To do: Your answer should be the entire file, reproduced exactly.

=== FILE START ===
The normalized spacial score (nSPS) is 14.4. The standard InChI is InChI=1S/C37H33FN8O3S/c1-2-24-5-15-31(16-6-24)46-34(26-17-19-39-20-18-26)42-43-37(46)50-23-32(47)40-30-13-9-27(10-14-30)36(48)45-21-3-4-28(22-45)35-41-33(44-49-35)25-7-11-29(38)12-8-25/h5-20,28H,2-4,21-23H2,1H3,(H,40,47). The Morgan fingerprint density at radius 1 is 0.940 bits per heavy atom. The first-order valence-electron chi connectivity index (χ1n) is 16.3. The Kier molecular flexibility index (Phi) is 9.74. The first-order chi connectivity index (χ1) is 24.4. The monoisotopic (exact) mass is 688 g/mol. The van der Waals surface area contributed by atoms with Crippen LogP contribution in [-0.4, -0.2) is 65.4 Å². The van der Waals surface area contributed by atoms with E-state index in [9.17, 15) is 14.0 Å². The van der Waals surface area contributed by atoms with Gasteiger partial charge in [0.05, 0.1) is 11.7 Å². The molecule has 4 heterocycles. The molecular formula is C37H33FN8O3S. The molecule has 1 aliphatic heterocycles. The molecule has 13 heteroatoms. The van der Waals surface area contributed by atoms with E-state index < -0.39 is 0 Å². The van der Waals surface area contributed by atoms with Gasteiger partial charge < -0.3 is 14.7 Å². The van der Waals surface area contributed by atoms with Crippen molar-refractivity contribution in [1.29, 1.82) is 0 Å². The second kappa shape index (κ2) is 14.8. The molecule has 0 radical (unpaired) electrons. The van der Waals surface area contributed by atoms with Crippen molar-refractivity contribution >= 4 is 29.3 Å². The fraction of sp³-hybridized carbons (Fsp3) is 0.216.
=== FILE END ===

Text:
The normalized spacial score (nSPS) is 14.4. The standard InChI is InChI=1S/C37H33FN8O3S/c1-2-24-5-15-31(16-6-24)46-34(26-17-19-39-20-18-26)42-43-37(46)50-23-32(47)40-30-13-9-27(10-14-30)36(48)45-21-3-4-28(22-45)35-41-33(44-49-35)25-7-11-29(38)12-8-25/h5-20,28H,2-4,21-23H2,1H3,(H,40,47). The Morgan fingerprint density at radius 1 is 0.940 bits per heavy atom. The first-order valence-electron chi connectivity index (χ1n) is 16.3. The Kier molecular flexibility index (Phi) is 9.74. The first-order chi connectivity index (χ1) is 24.4. The monoisotopic (exact) mass is 688 g/mol. The van der Waals surface area contributed by atoms with Crippen LogP contribution in [-0.4, -0.2) is 65.4 Å². The van der Waals surface area contributed by atoms with E-state index in [9.17, 15) is 14.0 Å². The van der Waals surface area contributed by atoms with Gasteiger partial charge in [0.05, 0.1) is 11.7 Å². The molecule has 4 heterocycles. The molecular formula is C37H33FN8O3S. The molecule has 1 aliphatic heterocycles. The molecule has 13 heteroatoms. The van der Waals surface area contributed by atoms with E-state index < -0.39 is 0 Å². The van der Waals surface area contributed by atoms with Gasteiger partial charge < -0.3 is 14.7 Å². The van der Waals surface area contributed by atoms with Crippen molar-refractivity contribution in [1.29, 1.82) is 0 Å². The second kappa shape index (κ2) is 14.8. The molecule has 0 radical (unpaired) electrons. The van der Waals surface area contributed by atoms with Crippen molar-refractivity contribution >= 4 is 29.3 Å². The fraction of sp³-hybridized carbons (Fsp3) is 0.216.